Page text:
What exactly is a “house leg?” As slippers are to shoes, house legs are to an everyday prosthesis. The one’s I’ve made do not use a gel liner and they are quick to don and doff (thanks to Sir Walter Scott for bringing these 14th century words back en vogue!). I’m going to go ahead and take credit for coining the term “house legs” (and as one of my patients called them “mischief legs”), although the concept has surely been done before. The idea started in 2008 when I was on an adaptive ski trip with a group of Walter Reed wounded warriors. I shared a room with a couple of my patients, both with bilateral above knee amputations. The room was not exactly wheelchair assessable and I saw first-hand the difficulties they had navigating the tight space. Putting legs on takes too long just to walk to the bathroom and back to the bed.

We returned to Walter Reed and I made them my first sets of house legs. The design was short, lightweight, and used foam and socks as an interface rather than a gel liner. The idea caught on and I suddenly had many more requests for house legs, mostly from other bilateral above knees. Not all of them worked. With shorter, more conically shaped residual limbs, suspension became an issue. Adding a waist belt added to the complexity and ended up getting filed away in the “too hard to do” box. The easiest ones to fit are through joint amputations as they are often bulbous and the shape lends itself well to anatomical suspension. My wife, Emily, for example, has a through ankle amputation level and her house leg is so quick to put on that when the doorbell rings and our Chinese food is here, she can about stand up and put her leg on in the same amount of time it takes me to stand up. Admittedly, I get rather lazy in the evenings!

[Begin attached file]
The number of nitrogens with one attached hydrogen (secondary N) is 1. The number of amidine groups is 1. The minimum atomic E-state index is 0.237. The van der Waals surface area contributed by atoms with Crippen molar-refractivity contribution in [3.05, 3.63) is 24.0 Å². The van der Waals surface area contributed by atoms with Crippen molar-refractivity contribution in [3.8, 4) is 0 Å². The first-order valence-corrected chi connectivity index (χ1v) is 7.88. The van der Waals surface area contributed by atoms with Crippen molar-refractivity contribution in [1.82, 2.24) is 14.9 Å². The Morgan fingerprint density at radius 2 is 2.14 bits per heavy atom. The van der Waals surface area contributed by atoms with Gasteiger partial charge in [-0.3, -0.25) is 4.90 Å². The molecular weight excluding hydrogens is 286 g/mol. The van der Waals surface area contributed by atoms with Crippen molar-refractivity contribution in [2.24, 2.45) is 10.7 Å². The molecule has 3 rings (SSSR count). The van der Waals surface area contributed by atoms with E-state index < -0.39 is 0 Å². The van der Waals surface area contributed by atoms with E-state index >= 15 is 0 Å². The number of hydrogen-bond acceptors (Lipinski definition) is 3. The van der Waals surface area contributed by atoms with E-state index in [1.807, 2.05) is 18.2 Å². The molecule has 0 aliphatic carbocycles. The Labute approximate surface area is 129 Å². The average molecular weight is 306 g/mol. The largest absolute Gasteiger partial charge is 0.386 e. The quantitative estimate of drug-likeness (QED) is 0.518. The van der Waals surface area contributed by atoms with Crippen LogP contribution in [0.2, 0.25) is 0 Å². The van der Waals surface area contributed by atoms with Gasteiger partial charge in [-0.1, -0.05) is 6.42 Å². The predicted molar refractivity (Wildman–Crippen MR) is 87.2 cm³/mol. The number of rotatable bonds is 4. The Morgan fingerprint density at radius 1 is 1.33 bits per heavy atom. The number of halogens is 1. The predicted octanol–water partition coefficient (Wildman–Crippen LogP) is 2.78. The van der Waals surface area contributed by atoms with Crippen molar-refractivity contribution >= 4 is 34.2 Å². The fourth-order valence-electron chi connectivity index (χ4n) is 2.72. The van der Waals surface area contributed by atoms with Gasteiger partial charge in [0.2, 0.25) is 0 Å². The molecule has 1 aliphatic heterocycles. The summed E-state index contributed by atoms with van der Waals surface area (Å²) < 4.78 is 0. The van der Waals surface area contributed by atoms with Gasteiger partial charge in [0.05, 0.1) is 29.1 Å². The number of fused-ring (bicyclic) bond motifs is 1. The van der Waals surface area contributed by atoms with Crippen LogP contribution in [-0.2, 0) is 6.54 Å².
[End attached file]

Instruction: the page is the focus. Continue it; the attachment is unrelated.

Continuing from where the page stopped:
For the people with only one amputation and another good leg, hopping is often discouraged as it puts a lot of stress on the other side. Overuse injuries can add up over time. Also, in the dark, there’s a risk of stepping on something. Ouch! That’s why crutches, a walker or wheelchair is a safer bet. An option for some people with below knee amputations is a bent knee walking leg called the iWALK2.0. This is also good to have around on the occasion that the prosthesis is not comfortable.

Do you have a tip or trick for getting around the house during the night or while lounging around? If so, we’d love to hear from you!